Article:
The next two weeks will tell us if we have been successful but there are already a number of concrete results that can be considered as encouraging. The first one is the mobilization of most countries around the world to come up with national commitments for green-house gases reductions, the so-called intended Nationally Determined Contributions or iNDCs. At the opening of the conference, 180 countries, including Cambodia, representing roughly 94% of worldwide emissions, have released such contributions. Although first analysis suggests that the level of ambition of these iNDCs is not high enough to limit the rise in temperatures under 2° C, it is nonetheless a significant milestone if one considers for example, that the Kyoto protocol covers only 15% of today’s emissions.
A second result is the recognition that mitigation and adaptation measures should be given the same importance in the iNDCs since for developing countries like Cambodia, adaptation to the negative impact of climate change will be critical. These two dimensions are closely intertwined : if we don’t reduce our emissions and adapt our economic models to be more carbon neutral, the risk is that progress made in poverty reduction over the past 10 years will be offset by the impact of climate disruption on economic growth.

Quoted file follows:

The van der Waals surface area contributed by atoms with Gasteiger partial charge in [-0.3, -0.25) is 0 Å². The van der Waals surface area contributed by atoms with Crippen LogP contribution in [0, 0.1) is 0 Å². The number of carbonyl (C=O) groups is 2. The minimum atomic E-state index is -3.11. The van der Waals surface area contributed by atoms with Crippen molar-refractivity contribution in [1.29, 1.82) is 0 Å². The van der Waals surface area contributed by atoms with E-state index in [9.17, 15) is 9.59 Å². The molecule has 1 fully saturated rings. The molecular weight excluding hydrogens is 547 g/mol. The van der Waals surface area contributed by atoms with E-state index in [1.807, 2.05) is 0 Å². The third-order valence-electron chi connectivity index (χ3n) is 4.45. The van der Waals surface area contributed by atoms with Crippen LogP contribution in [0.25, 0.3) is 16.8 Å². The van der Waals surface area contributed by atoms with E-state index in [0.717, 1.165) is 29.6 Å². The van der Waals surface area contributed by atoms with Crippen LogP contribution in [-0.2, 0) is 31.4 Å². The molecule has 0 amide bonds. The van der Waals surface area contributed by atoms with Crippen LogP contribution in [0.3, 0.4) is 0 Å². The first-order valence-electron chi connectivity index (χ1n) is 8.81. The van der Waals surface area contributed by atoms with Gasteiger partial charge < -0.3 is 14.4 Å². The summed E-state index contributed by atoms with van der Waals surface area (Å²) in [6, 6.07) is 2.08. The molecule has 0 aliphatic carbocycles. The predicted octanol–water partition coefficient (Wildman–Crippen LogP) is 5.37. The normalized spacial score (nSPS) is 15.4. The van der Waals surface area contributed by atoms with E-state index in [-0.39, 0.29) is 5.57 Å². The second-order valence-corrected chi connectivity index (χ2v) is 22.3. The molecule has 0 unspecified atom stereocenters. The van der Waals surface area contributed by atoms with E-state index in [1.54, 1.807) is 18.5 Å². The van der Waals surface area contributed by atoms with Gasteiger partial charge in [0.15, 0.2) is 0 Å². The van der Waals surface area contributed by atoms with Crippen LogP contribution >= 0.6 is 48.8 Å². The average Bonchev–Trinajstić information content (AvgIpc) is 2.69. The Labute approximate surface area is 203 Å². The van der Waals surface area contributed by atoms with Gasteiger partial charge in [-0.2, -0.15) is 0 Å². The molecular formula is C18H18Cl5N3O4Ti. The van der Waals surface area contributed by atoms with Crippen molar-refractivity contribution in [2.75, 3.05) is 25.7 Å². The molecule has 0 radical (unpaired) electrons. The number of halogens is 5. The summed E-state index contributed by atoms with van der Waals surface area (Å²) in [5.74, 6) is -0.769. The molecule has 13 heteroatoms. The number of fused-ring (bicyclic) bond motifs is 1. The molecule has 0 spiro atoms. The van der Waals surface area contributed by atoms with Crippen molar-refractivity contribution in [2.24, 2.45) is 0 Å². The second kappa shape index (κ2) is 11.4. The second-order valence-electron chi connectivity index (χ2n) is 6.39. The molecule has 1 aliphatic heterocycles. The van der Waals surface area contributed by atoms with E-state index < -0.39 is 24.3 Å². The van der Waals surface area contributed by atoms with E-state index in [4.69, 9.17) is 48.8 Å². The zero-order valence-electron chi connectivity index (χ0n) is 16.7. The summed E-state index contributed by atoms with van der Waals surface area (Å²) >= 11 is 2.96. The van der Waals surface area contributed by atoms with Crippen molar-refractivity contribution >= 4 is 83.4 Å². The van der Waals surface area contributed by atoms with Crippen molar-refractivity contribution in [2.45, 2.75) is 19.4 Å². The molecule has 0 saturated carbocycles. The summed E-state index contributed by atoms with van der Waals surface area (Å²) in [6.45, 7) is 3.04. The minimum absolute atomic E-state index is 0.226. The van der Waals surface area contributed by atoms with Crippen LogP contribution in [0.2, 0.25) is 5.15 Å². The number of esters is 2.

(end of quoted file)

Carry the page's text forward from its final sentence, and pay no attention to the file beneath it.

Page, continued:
The third achievement is on the funding side. Of course, efforts are still needed to reach the 100 billion mark annually for the Green Fund. But there are already 10 billion ready to be disbursed and more importantly, the Green Fund is starting to roll out its first projects in vulnerable countries.
Lastly, the mobilization of civil society and non-state actors has been impressive all around the world. On 6 June, a worldwide citizens’ debate on climate change and energy took place in 70 countries, including Cambodia, and showed a general sense of concern about the impact of climate change among citizens and a willingness to act both collectively and individually. In Paris, we expect several thousand of observers to turn-up for the COP 21 conference and we look forward to the presentation of concrete initiatives already undertaken by NGOs or city governments to reduce emissions.